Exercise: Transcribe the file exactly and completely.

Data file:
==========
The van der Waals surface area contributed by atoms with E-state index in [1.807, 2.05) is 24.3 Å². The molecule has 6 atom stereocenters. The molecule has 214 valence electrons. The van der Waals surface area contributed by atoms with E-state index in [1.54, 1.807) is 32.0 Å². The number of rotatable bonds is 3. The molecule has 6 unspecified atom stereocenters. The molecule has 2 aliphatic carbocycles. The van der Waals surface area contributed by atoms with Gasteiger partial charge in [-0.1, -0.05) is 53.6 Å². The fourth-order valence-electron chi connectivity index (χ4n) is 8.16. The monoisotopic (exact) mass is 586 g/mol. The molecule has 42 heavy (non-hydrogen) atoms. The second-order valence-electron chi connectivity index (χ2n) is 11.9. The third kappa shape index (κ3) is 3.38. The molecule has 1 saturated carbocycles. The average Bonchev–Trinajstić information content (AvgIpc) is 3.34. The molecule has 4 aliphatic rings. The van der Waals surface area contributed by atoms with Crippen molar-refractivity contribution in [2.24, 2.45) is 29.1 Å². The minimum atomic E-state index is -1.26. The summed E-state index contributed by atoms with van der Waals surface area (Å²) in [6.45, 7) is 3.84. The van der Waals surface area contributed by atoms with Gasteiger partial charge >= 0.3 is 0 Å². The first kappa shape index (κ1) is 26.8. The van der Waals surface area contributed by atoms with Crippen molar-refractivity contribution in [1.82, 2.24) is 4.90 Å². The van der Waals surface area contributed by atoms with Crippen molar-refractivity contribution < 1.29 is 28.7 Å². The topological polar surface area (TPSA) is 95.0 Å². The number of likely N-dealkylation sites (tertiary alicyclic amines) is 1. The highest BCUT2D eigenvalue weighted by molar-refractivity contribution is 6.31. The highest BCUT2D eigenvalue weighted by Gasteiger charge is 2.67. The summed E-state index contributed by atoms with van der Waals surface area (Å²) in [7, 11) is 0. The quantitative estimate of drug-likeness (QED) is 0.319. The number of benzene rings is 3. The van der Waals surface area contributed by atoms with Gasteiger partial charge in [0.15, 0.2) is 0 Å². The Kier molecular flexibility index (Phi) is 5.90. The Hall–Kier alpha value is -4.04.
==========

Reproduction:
The van der Waals surface area contributed by atoms with E-state index in [1.807, 2.05) is 24.3 Å². The molecule has 6 atom stereocenters. The molecule has 214 valence electrons. The van der Waals surface area contributed by atoms with E-state index in [1.54, 1.807) is 32.0 Å². The number of rotatable bonds is 3. The molecule has 6 unspecified atom stereocenters. The molecule has 2 aliphatic carbocycles. The van der Waals surface area contributed by atoms with Gasteiger partial charge in [-0.1, -0.05) is 53.6 Å². The fourth-order valence-electron chi connectivity index (χ4n) is 8.16. The monoisotopic (exact) mass is 586 g/mol. The molecule has 42 heavy (non-hydrogen) atoms. The second-order valence-electron chi connectivity index (χ2n) is 11.9. The third kappa shape index (κ3) is 3.38. The molecule has 1 saturated carbocycles. The average Bonchev–Trinajstić information content (AvgIpc) is 3.34. The molecule has 4 aliphatic rings. The van der Waals surface area contributed by atoms with Crippen molar-refractivity contribution in [2.24, 2.45) is 29.1 Å². The minimum atomic E-state index is -1.26. The summed E-state index contributed by atoms with van der Waals surface area (Å²) in [6.45, 7) is 3.84. The van der Waals surface area contributed by atoms with Gasteiger partial charge >= 0.3 is 0 Å². The first kappa shape index (κ1) is 26.8. The van der Waals surface area contributed by atoms with Crippen molar-refractivity contribution in [1.82, 2.24) is 4.90 Å². The van der Waals surface area contributed by atoms with Crippen molar-refractivity contribution < 1.29 is 28.7 Å². The topological polar surface area (TPSA) is 95.0 Å². The number of likely N-dealkylation sites (tertiary alicyclic amines) is 1. The highest BCUT2D eigenvalue weighted by molar-refractivity contribution is 6.31. The highest BCUT2D eigenvalue weighted by Gasteiger charge is 2.67. The summed E-state index contributed by atoms with van der Waals surface area (Å²) in [7, 11) is 0. The quantitative estimate of drug-likeness (QED) is 0.319. The number of benzene rings is 3. The van der Waals surface area contributed by atoms with Gasteiger partial charge in [0.15, 0.2) is 0 Å². The Kier molecular flexibility index (Phi) is 5.90. The Hall–Kier alpha value is -4.04.